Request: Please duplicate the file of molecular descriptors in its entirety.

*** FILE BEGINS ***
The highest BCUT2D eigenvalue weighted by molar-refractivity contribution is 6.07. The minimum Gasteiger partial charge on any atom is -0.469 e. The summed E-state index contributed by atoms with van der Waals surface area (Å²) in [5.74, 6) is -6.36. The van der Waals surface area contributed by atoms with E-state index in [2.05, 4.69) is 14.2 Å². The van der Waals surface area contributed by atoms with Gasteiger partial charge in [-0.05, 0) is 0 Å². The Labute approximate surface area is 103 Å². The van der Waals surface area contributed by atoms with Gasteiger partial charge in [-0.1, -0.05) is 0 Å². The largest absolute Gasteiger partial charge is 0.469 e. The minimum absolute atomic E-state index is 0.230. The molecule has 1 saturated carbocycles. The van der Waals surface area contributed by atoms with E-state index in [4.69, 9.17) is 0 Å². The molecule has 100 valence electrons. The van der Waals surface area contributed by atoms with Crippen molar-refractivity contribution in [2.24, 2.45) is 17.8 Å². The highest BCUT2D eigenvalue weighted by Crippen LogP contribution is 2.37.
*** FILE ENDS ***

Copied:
The highest BCUT2D eigenvalue weighted by molar-refractivity contribution is 6.07. The minimum Gasteiger partial charge on any atom is -0.469 e. The summed E-state index contributed by atoms with van der Waals surface area (Å²) in [5.74, 6) is -6.36. The van der Waals surface area contributed by atoms with E-state index in [2.05, 4.69) is 14.2 Å². The van der Waals surface area contributed by atoms with Gasteiger partial charge in [-0.05, 0) is 0 Å². The Labute approximate surface area is 103 Å². The van der Waals surface area contributed by atoms with Gasteiger partial charge in [-0.1, -0.05) is 0 Å². The largest absolute Gasteiger partial charge is 0.469 e. The minimum absolute atomic E-state index is 0.230. The molecule has 1 saturated carbocycles. The van der Waals surface area contributed by atoms with E-state index in [4.69, 9.17) is 0 Å². The molecule has 100 valence electrons. The van der Waals surface area contributed by atoms with Crippen molar-refractivity contribution in [2.24, 2.45) is 17.8 Å². The highest BCUT2D eigenvalue weighted by Crippen LogP contribution is 2.37.